How Brands Can Succeed on TikTok

By Taylor McCutcheon, Director of Performance Marketing at Aisle Rocket

TikTok is the hottest platform in digital advertising right now. TikTok’s parent company, Byte Dance, just passed more than 1.9 billion users worldwide, and the popularity of TikTok among the 35-and-under set in the United States has put companies like Snap-on the defensive.

More and more brands are wanting to appear on TikTok, and the platform seems to have achieved a rare level of viral popularity among the most desirable audiences. TikTok, however, is not a typical media platform. Here are some very important points to consider for brands that want to get onto the newest, most popular digital platform.

Make TikToks, not ads. There is a learning period where brands develop an understanding of what creative elements work best on the TikTok.  Though tempting, it’s important not to repurpose creative assets that work on other channels or social platforms in an effort to test the waters on TikTok. It may take a while to develop a content strategy that audiences respond to, but only certain customized content is likely to succeed on the platform, so testing is imperative. Brands should post organically to see how certain content is received before spending money on the platform.


Lower-funnel offerings are still in the experimental stage on TikTok. Brands that need to maximize ROI are better off optimizing and testing on tried-and-true partners like Facebook/Instagram or Pinterest before expanding to TikTok. Yes, there is buying power on TikTok (40% of users have a HHI of $100K+), but the advertising products that TikTok has released still aren’t sophisticated enough to match the efficiencies seen elsewhere.

TikTok is a strong option for upper-funnel objectives but can be price prohibitive. In the self-serve environment, TikTok’s 1st party campaign targeting doesn’t yet allow for super granular segmentation. As a result, it can be difficult to narrow the audience down to a manageable size or make a measurable impact without a major investment. For those on a budget, it can often feel like you’re trying to boil the ocean. That said, CPMs are competitive with efficient platforms like Facebook, so self-service awareness campaigns are the best way for new brands to start advertising. This is in comparison to high-impact units like a hashtag challenge or takeover, which make a splash but come at a hefty price (Bloomberg). All of these tactics can be measured via brand lift study, which requires a minimum investment of upwards of $100K.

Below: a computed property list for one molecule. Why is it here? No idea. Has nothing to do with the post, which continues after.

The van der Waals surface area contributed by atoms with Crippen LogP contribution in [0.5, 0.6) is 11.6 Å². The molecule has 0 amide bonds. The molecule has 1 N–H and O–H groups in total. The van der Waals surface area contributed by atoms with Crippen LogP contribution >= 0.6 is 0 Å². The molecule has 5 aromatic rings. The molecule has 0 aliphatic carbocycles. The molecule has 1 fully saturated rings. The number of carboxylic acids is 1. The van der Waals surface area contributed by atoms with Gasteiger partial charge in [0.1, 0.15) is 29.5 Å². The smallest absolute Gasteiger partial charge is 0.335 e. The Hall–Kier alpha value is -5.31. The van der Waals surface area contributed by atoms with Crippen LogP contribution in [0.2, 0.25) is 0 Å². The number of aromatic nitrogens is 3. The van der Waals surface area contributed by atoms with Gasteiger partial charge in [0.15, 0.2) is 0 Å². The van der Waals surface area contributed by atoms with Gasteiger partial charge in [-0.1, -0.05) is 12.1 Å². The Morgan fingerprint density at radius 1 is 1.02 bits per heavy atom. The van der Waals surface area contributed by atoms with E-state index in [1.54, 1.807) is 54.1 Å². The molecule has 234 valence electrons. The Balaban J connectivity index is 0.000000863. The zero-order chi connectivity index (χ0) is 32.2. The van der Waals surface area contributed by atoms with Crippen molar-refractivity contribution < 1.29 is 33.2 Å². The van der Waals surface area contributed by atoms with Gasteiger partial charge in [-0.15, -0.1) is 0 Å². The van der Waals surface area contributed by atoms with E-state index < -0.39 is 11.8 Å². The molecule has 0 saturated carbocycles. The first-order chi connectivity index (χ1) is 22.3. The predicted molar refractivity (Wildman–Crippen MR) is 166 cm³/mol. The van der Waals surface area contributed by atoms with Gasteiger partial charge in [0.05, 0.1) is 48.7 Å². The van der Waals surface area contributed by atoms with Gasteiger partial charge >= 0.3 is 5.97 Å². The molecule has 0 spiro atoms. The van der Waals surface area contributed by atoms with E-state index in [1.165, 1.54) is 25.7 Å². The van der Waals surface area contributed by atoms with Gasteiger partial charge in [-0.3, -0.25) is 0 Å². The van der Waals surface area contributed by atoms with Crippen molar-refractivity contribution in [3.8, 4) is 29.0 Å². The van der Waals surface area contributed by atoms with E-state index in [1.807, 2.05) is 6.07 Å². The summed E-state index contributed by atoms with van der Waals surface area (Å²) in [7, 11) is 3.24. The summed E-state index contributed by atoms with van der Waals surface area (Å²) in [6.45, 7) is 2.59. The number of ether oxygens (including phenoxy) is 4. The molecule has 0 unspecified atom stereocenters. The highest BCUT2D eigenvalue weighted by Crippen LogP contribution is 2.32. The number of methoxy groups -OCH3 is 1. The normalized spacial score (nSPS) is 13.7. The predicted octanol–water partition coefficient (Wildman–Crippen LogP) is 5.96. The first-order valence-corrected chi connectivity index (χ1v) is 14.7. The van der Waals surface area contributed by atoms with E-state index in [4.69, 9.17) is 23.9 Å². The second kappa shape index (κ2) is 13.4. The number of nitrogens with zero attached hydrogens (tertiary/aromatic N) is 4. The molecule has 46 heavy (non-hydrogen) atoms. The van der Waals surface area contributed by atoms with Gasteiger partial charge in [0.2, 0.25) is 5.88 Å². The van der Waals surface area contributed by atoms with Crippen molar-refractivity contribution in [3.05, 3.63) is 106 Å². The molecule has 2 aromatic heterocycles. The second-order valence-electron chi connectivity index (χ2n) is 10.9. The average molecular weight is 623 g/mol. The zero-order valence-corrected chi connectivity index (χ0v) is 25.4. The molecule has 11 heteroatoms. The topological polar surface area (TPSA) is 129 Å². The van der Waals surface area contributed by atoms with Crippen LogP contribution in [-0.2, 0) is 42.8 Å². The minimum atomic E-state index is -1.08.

Just hire a creator. Bigger brands with money to play have started advertising on TikTok and found that creator assets nearly always outperform owned assets in the UGC environment. TikTok’s Creator Marketplace will connect you with individuals who know how to develop assets that will feel native, which will ultimately set you up for success. Things to think about when considering a creator include:

  • Creators are the best form of social listening. They know what’s trending on the platform and what tone/topics resonate with the audience.
  • TikTok’s native video editing tools are new to almost everyone, including creative agencies. TikTok Creators are fluent when it comes to using these unique transitions, voice filters, and camera techniques to produce good content, which allows them to capitalize on trends in a timely manner.
  • Influencers or ambassadors that are successful on other platforms may not have clout on TikTok. TikTok gave rise to a whole new group of creators who often don’t have transferable followings across social platforms.
  • While celebrities may have star power regardless of the platform, video production won’t be an area they can help with.
  • Brands have to be able to relinquish some control over what these creators can/cannot do – this is not Instagram and audiences don’t want to see a perfect or highly curated image of the company.

TikTok will likely overtake Snapchat in terms of the user base by 2023 (eMarketer), and is developing its advertising functionalities at a break-neck speed. It’s also a platform that is representative of the creator economy and the future of ecommerce – influencers, ambassadors and creators are becoming brands in themselves (charli d’amelio x dunkin donuts), and TikTok is potentially more potent than any other social channel at reaching Gen Z (Adweek). Every brand wants to be seen as a successful early adopter, but it’s important to remember these structural and strategic distinctions when branching out on the world’s fastest-growing social channel.